Trump's 'tariff man' talk spooks investors, sends stock markets plunging

Stock markets fell precipitously on Tuesday as weekend optimism that the U.S. and China could de-escalate their trade war fell by the wayside.

U.S. yield curve inverts as pessimism about growth potential comes roaring back

U.S. stock traders went on a wild ride on Tuesday as fears over growth potential came back with a vengeance. (Richard Drew/Associated Press)

Stock markets fell precipitously on Tuesday as weekend optimism that the U.S. and China could de-escalate their trade war fell by the wayside.

The Dow Jones Industrial Average fell more than three per cent, or 799 points, to 25,027. The broader S&P 500 fared even worse, losing 88 points to close just above 2,700. And the technology-heavy Nasdaq was worst of all, down almost four per cent, or 283 points, to 7158.

The TSX was comparatively better off, down only 1.3 per cent, or 211 points, to 15,063, as a rebound in oil prices "helped to break the fall of the Canadian markets a little bit," said Colin Cieszynski, chief market strategist at SIA Wealth Management.

Both the New York Stock Exchange and the Nasdaq will be closed on Wednesday for the funeral of former president George H.W. Bush, so U.S. investors will have to wait until Thursday if they want to alter their currently gloomy view.

"People were willing to pile in yesterday but today perhaps the bulls and bargain hunters were a little more reluctant to step in," Cieszynski said. "We'll see what happens when U.S. trading resumes on Thursday."

The causes of the dour mood were myriad, but they all boil down to fears that the economy is in for a bumpy ride.

"It's more concerns about China and Trump," Barry Schwartz, chief investment officer with Baskin Wealth Management, said in an interview. "I thought we had the truce but the market decided to get skeptical on it today."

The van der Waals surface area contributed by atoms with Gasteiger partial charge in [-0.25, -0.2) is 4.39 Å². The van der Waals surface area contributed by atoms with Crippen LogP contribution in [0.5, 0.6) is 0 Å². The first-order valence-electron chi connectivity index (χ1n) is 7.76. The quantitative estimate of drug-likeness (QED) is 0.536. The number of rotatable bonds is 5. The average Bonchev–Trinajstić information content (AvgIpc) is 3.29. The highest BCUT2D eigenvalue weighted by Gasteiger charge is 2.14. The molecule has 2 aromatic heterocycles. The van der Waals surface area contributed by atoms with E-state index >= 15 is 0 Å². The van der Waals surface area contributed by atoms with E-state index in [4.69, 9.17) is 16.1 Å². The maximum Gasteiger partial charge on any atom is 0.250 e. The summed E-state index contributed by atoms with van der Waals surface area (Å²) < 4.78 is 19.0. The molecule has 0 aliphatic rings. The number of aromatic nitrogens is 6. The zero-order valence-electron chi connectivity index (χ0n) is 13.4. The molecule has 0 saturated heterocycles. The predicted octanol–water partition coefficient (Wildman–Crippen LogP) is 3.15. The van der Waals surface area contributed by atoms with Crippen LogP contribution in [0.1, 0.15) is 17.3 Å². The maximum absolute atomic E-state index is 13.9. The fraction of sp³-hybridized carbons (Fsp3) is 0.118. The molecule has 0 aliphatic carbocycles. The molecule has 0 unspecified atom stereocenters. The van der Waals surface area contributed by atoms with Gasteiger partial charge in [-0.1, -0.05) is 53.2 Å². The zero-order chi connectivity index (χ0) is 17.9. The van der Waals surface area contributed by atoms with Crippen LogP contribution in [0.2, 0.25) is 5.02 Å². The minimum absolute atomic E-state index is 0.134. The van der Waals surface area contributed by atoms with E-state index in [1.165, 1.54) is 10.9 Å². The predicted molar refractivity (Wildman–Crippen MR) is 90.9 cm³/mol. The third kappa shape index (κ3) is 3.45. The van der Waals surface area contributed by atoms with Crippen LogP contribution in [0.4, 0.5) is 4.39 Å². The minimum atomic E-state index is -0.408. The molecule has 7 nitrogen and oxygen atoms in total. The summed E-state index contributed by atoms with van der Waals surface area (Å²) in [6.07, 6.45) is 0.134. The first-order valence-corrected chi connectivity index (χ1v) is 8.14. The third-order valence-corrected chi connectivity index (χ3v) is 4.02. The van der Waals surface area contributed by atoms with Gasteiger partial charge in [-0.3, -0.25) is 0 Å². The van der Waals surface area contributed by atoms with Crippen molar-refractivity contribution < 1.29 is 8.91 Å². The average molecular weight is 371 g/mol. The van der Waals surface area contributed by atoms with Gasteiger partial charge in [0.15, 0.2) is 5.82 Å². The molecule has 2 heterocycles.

'Something turned out to be nothing'

That gloom was a marked change from Monday, as U.S. markets had a mini rally after the weekend summit between U.S. President Donald Trump and Chinese President Xi Jinping agreed to what seemed like a ceasefire in their roiling trade war.

The U.S. administration on Monday claimed China had agreed to lower several tariffs on U.S. goods, but Chinese media outlets made no mention of such a concession. Then White House officials on Tuesday struggled to explain what — precisely — the two sides have actually agreed to do.

"The sense is that there's less and less agreement between the two sides about what actually took place," said Willie Delwiche, investment strategist at Baird. "There was a rally in the expectation that something had happened. The problem is that something turned out to be nothing."

"As soon as investors digested the information from the discussions, they focused on the uncertainties and lack of details," said Ryan Nauman, market strategist at Nevada-based Informa Financial Intelligence.

Those smouldering flames then had gasoline poured on them later in the day, when Trump made a series of statements on Twitter that reconfirmed he's as committed to trade barriers as ever.

"There was no news today," Schwartz said. "There was some stupid tweets but really no news of substance."

It didn't help the mood that the bond markets started making a sign that has a track record of predicting recessions in the past. 

The yield curve on U.S. three-year government bonds versus five-year bonds inverted — meaning the rate for the former is now higher than the one for the latter. (Under normal circumstances, long-term debt has a higher yield than shorter-term debt, to reward investors for locking in their money for longer. For more on why inverted yields are so fearsome, read this story.)

Inverted yields suggest investors aren't feeling confident about the future, and there's a strong correlation between the appearance of an inversion and the U.S. economy going into a recession shortly thereafter.

"When short-term interest rates are higher than long-term, it definitely tells you people are worried about the economic outlook for the future," Schwartz said.

But he thinks the gloom was overblown. The global economy has been growing at a healthy clip for several years in a row now, and he sees no reason to think that won't continue into 2019. "But skepticism is winning the day," Schwartz said. "This is where the markets want to be for now."

About the Author

Pete Evans

Senior Writer,

Pete Evans is the senior business writer for Prior to coming to the CBC, his work has appeared in the Globe & Mail, the Financial Post, the Toronto Star, Canadian Business Magazine and — believe it or not — Circuits Assembly Magazine. Twitter: @p_evans Email: Secure PGP:

With files from CBC's Meegan Read and Reuters


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